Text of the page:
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 Settlement agreements are highly favored under California law. (See, e.g.., City of Orange v. San Diego County Employees Retirement Assn. (2002) 103 Cal.App.4th 45, 55, 126 Cal. Rptr. 2d 405; Frankel v. Board of Dental Examiners (1996) 46 Cal.App.4th 534, 552, 54 Cal. Rptr. 2d 128.) Although ordinary contract principles, including the availability of rescission for mistake (see, e.g., Harris v. Rudin, Richman & Appel (2002) 95 Cal.App.4th 1332, 116 Cal. Rptr. 2d 552), govern settlement agreements, the favored position of these agreements factors into the assessment of the unconscionability of enforcement.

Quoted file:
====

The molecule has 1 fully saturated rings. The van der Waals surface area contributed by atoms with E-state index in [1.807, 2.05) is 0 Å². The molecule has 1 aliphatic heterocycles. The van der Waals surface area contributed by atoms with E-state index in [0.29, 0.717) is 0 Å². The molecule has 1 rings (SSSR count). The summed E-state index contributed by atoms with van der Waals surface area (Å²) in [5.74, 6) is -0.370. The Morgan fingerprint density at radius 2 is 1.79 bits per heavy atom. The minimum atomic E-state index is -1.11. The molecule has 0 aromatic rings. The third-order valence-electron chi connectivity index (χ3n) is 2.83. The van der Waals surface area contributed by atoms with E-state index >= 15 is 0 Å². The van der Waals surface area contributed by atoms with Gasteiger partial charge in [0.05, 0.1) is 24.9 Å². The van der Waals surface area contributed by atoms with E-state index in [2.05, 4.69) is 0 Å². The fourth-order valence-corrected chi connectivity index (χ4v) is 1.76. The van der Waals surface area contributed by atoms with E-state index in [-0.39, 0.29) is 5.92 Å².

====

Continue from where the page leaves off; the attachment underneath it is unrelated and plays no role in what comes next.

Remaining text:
See Donovan v. RRL Corp. (2001) 26 Cal.4th 261, 109 Cal. Rptr. 2d 807, 27 P.3d 702 (Donovan) deals with rescission for mistake of fact. If mistake is a ground for vacating a satisfaction of judgement (see Remillard Brick Co. v. Dandini (1950) 98 Cal.App.2d 617, 622, 220 P.2d 927), we think it can also be a defense to a motion to compel entry of a satisfaction of judgment. In Donovan, a mistake made by a local newspaper caused an error in a car dealer's advertisement regarding the price of a used car. (Id. at pp. 268-269.) The ...

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